The main breeds these laws target are the American Pit Bull Terrier and the Rottweiler. The reason for this isn’t far-fetched.

Between 2005 and 2020, dogs have been responsible for the death of 568 Americans.

Pit Bulls were credited with 380 deaths while Rottweilers took down 51 people. Together, these two contributed to 76% of canine murders. 

Another dog breed also on the radar of the law are Wolfdog hybrids. These dogs are very difficult to domesticate and are considered very aggressive. 

Fortunately, the Boxer isn’t on the red list of notorious dog breeds.

With the possible exception of Michigan which considers the Boxer “potentially dangerous”, no other state bothers.

Insurance companies don’t have problems with this breed, but if you are training the Boxer to be a guard dog, the premium charges could be higher.

Also, if your guard Boxer bites someone, that spells trouble for you.

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How to Train your Boxer to be a Guard Dog

Though guarding is in the Boxer’s instincts, it still should be trained to be efficient.

If you don’t have experience in training a guard dog, do not attempt doing so with this breed.

You could end up putting yourself and your dog in danger if you attempt it alone without experience. This is all part of the first step in training a Boxer, which is setting expectations.

You should know how long it would take to shape your Boxer into a guard dog and figure out if you have the necessary skills to accomplish it. 

If you’re experienced, it should be easy. This breed already have the potential, you just need to bring it out.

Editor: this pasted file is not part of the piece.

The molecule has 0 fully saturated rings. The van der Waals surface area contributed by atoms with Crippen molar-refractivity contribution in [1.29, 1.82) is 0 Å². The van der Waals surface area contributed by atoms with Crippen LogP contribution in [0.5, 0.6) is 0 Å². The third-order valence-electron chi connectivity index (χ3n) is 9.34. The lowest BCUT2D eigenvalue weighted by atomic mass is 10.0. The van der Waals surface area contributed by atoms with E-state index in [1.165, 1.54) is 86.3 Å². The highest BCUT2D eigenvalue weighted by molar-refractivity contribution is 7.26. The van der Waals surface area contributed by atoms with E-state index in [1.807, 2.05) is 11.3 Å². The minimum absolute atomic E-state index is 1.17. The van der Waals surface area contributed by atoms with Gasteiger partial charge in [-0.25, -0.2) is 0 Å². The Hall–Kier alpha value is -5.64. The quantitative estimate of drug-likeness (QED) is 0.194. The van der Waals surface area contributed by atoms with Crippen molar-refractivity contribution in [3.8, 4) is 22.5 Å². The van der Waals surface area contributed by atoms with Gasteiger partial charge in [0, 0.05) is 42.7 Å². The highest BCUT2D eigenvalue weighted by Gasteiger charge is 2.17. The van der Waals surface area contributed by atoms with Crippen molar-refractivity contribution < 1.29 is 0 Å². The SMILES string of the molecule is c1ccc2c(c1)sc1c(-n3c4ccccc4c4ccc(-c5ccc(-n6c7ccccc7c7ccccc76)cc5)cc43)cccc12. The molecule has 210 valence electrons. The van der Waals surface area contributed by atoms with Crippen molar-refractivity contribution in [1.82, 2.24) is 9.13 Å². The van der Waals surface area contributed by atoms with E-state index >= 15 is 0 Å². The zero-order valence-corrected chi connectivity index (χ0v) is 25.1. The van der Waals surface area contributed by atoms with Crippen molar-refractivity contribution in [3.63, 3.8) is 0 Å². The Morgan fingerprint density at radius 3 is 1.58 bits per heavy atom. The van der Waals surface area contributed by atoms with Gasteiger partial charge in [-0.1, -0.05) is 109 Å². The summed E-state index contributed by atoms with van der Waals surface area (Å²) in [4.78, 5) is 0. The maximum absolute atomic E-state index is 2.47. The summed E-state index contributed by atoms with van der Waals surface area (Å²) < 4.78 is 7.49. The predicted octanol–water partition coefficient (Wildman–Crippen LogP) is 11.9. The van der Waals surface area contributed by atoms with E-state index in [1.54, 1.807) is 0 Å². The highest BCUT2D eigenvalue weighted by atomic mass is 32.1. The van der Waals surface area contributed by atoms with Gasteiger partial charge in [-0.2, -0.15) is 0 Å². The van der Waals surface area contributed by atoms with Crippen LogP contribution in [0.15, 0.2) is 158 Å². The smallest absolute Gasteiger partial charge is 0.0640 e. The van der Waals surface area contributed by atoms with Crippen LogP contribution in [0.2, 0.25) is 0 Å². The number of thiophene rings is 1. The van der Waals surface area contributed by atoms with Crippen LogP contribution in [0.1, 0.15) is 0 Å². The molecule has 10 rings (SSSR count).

Like all forms of training, it is best to start from puppyhood so your dog can learn faster. 

Also, have the necessary tools in place. These include a longer leash and a short one. Have some dog treats handy as motivation. Get the help of someone your dog doesn’t know too. 

Teach your dog where its boundaries are, how to bark on command, and even how to stop attacking on command.

It needs socialization as well, so its wariness doesn’t develop into uncontrolled aggression. 

FAQs

Are Boxers aggressive?

Boxers look intimidating and can scare people, but in reality, these dogs are far from being aggressive.

The well-trained Boxer is a sweet and comical breed with a love for both adults and kids.

It is by nature reserved towards strangers, but not prone to aggressiveness.

Even as a guard dog, the Boxer would first bark warnings before attacking, and it tends to attack with its body, not its teeth. 

Can you train a Boxer to be a guard dog?

A Boxer can easily be trained to be a guard dog because it is protective by instinct.

It descended from guard dogs and has been one itself, even during World War 1.

The only training challenge you might have is that this breed is stubborn. You need to be experienced before training it as a guard dog or you hire a professional trainer.

How strong is a Boxer’s bite force?

This breed has a strong bite force, and it is believed to be on the top list of the strongest dog breeds with bite power. Estimates put the Boxer’s bite force at 230 PSI.

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Final Thoughts

The Boxer is good at many jobs, one reason it is very popular. From hunting down boars to farming, this breed knows how to work and is serious about any given job.

When it comes to guarding, you only need a little training to shape a Boxer.

After that, you can trust this breed to protect your household with all it has.

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Authored By

Ben Pierce

Ben Pierce is a canine behavioral and nutritional specialist, professional dog trainer, and the CEO of Puplore. A former military working dog handler, Ben founded Puplore to provide owners with breed-specific information and to act as a go-to guide to health, nutrition, care, and to help them find the confidence they need to step up to the plate and become the best pup parents they can possibly be. A firm believer in treating all animals with kindness and compassion, and that positive discipline is paramount in achieving a harmonious canine-human relationship, Ben’s former and present careers have enabled him to become a leading light in his chosen profession and business.